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ESP8266/ESP32 - how do you productionalize stuff?


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#1 Linwood

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Posted 28 August 2019 - 06:53 PM

Using Home Assistant - liking it a lot, it's just getting better and better as I go on (and as they release new stuff).  Also using Node-Red with it for automation.

 

Decided to dive into some of the wifi microcontroller stuff, and got a couple of ESP8266 devices (NodeMCU), temp, humidity and soil moisture sensors to see how hard that whole world was to work with, and used ESPHOME inside of HA.

 

It's trivial.  Incredibly simple, much easier than the first time I tried to do something electronic with a Raspberry Pi.  I have this little bitty chip thing which flashed right the first time, joined my wifi network, and that I can do over-the-air updates to easily, and it's sitting there sending wifi updates to Home Assistant.  It's like $20 worth of stuff (which is really like $6 worth if I waited to get it from China but I bought from Amazon with next day delivery).   Stuck it on a breadboard, have about 6 jumper cables and a USB Microconnector, about half a page of json to declare the sensors and calculations and such (no procedural code, that's all magic) and it just works.

 

Very cool stuff.

 

But... 

 

But... 

 

How do you turn this stuff into something to actually deploy?  As in with a case.  Almost everything I see is aimed at development, people experimenting, breadboard friendly devices.

 

There are a bazillion of these devices out there, and I do see quite a few set for solder connection, and I see some basses for modular setups (specifically grove boards, but generally for LOTS of devices). 

 

I see a few projects that provide 3D printer specs for doing a case for a project.  I don't have a 3D printer, and don't really need a new hobby.   :angry2:

 

Maybe I'm missing the right keyword on which to search.  "Shield", "base", "case" gave me too much junk and no good stuff.

 

Anyone here build real stuff with these?   How do you packge it?   Power it (notably battery, maybe solar, both)?   I can buy a big project box but a typical component isn't really suitable to rattle around in it, I need some kind of carrier or frame or carrier or something.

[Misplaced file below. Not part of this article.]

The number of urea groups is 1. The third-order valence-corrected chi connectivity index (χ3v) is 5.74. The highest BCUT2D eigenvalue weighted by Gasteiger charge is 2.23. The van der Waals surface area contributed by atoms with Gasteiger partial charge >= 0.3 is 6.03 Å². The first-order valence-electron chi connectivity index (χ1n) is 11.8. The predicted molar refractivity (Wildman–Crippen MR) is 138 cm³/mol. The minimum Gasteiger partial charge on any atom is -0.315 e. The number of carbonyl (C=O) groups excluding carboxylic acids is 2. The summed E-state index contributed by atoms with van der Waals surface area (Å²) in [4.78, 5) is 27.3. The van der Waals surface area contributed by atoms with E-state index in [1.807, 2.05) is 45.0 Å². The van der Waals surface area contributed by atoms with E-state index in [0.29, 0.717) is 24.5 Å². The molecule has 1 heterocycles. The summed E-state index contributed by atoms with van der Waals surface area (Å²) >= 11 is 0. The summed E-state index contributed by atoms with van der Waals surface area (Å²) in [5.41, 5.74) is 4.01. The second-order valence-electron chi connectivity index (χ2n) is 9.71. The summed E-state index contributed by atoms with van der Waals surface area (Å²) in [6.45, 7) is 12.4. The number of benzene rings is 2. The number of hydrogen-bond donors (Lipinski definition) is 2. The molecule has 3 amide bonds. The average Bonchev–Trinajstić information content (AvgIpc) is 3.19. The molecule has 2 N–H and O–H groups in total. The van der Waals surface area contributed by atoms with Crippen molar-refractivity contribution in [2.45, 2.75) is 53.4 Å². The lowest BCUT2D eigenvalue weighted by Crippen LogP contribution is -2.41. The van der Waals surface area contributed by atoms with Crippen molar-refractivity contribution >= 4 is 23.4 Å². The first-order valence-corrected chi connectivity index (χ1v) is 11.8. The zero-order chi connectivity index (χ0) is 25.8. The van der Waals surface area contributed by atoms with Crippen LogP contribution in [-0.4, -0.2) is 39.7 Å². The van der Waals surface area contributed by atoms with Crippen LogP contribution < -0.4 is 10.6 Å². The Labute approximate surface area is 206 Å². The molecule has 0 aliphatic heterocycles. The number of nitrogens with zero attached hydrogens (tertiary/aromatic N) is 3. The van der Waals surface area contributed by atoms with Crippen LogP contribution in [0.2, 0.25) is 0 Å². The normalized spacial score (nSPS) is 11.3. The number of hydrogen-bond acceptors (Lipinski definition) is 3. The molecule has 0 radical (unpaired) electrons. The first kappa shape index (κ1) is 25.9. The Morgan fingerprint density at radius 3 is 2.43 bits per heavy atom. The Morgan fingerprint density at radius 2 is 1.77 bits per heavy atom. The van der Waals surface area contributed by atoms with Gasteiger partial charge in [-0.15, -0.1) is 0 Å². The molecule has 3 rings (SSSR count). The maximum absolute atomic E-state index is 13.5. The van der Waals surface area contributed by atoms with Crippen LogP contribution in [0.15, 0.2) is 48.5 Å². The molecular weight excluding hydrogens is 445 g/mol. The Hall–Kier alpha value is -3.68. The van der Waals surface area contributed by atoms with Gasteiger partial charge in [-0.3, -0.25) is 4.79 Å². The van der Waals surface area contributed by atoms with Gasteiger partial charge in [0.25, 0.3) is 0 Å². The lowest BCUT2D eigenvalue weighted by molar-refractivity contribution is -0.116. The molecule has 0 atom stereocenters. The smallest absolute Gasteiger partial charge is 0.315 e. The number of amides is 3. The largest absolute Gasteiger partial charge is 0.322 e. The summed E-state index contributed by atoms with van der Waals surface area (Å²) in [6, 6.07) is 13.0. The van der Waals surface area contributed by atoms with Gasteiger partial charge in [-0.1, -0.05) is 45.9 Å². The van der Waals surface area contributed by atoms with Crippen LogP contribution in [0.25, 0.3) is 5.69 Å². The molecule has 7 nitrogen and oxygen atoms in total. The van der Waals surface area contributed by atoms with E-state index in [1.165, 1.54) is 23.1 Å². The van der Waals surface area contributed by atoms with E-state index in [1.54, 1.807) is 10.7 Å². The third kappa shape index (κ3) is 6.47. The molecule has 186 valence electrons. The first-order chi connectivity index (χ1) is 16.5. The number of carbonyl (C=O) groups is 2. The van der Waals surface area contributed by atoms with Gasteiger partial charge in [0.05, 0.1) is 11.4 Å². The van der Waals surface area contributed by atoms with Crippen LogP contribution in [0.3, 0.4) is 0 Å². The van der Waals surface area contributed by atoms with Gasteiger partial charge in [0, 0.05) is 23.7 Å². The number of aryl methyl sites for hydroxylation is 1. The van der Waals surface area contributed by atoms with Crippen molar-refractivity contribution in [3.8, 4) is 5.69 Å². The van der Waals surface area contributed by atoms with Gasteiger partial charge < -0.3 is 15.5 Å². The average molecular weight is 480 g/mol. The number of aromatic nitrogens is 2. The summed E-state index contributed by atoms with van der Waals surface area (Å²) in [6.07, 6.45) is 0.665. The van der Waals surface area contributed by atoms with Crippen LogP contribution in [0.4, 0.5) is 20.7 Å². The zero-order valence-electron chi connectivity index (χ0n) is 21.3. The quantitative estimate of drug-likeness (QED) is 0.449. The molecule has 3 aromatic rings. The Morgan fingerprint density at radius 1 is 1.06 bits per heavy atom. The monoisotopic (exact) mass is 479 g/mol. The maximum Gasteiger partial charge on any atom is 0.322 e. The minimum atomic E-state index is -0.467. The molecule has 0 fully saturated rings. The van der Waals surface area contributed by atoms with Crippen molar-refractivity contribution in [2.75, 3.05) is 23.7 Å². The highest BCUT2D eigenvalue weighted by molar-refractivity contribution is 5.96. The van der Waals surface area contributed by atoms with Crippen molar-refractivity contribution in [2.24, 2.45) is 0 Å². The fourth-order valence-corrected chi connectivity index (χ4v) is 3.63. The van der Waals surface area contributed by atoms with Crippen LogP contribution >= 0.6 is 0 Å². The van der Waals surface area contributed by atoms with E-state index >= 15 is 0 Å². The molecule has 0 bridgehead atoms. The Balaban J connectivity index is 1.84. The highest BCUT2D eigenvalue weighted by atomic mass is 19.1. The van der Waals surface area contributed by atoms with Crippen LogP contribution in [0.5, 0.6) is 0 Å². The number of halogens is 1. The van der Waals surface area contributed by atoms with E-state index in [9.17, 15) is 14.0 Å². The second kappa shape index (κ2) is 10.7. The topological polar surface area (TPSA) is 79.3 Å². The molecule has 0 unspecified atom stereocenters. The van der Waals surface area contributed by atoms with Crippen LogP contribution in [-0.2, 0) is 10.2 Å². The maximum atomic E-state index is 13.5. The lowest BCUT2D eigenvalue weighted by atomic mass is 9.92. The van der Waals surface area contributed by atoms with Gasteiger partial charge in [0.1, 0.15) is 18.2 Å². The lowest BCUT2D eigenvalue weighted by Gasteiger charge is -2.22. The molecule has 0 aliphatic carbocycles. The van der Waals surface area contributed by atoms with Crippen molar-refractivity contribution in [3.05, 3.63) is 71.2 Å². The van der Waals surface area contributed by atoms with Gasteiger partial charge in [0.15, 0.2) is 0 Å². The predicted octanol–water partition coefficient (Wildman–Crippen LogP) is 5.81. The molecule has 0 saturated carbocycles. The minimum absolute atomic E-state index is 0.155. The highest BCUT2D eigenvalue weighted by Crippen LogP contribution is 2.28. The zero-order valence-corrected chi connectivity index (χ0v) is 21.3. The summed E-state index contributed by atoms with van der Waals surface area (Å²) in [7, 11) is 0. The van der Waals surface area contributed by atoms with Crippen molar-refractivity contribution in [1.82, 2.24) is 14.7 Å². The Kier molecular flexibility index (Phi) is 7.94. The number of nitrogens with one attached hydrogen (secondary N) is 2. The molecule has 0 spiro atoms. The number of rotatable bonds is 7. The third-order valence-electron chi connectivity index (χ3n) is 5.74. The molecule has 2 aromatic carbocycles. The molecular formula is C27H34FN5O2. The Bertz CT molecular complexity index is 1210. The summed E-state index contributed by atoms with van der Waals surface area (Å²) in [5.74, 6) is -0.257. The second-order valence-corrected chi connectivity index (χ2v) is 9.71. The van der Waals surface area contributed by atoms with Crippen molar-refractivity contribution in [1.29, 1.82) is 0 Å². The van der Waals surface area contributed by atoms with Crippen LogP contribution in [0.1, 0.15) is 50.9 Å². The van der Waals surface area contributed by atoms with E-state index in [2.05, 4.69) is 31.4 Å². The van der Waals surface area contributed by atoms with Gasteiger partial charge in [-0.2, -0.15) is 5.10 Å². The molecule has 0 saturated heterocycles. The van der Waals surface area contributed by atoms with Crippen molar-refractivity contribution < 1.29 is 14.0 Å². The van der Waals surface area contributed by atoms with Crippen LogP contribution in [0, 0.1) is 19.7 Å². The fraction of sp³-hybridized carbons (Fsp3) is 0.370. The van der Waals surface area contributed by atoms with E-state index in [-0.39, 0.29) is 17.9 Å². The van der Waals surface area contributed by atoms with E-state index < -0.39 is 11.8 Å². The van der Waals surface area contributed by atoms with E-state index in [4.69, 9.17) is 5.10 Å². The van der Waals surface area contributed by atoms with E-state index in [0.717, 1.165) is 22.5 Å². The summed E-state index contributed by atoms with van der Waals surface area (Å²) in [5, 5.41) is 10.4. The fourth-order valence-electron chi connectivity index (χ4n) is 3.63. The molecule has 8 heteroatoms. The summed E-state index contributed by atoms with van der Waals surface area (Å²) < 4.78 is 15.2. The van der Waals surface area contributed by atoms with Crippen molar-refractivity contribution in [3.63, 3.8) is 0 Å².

I don't mind re-buying all the stuff to get different form factors but am having trouble finding stuff suitable to production-alize (well, "home" quality productionalize). 

 

Anyone?

 

 

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#2 pete_c

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Posted 28 August 2019 - 11:39 PM

A couple of years ago (maybe 3-4) started a little Arduino endeavor collecting little trinkets and a breadboard to tinker with.  Lost interest after a bit of tinkering and went to tinkering with RPi projects....lightning sensor....NOAA satellite map downloads....

 

Then started to tinker with a variety of WiFi devices updated firmware with Sonoff and Espurna firmware....no breadboard building...just upgrading firmware and tapping in on GPIOs et al.  Well it is less time consuming and typically these devices are already in cases that you can utilize.

 

and you can personalize the functions easy enough these days...

 

Tinker toys that are currently implemented are talking MQTT (to Homeseer and HA)

 

1 - mini 1-Wire DS18B20 hubs for temperature sensing - using SonOff Basic's with multiple temperature sensors

2 - tiny RGB controller (modified MagicHome controller) with a manual digital pot used today for my under kitchen cabinet LED lighting

3 - combo GDO button, door sensor and temperature sensor using a SonOff basic.

 

These days it's easy to modify a WiFi device to your liking and have it do anything you want. 



#3 TonyNo

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Posted 30 August 2019 - 06:33 AM

What I have done is created boards that those can be soldered to, or put them in standard, small project cases (with 3D-printed carriers ;) ).



#4 BraveSirRobbin

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Posted 30 August 2019 - 07:33 AM

Lots of ways to do this. Glance over these threads for examples

http://cocoontech.co...st-car-monitor/

http://cocoontech.co...tomation-system


Some supply suggestions

https://www.allelect...aterials/1.html

https://www.allelect...ct-boxes/1.html

https://www.allelect...f-boards/1.html

https://www.jameco.c...nic-Design.html




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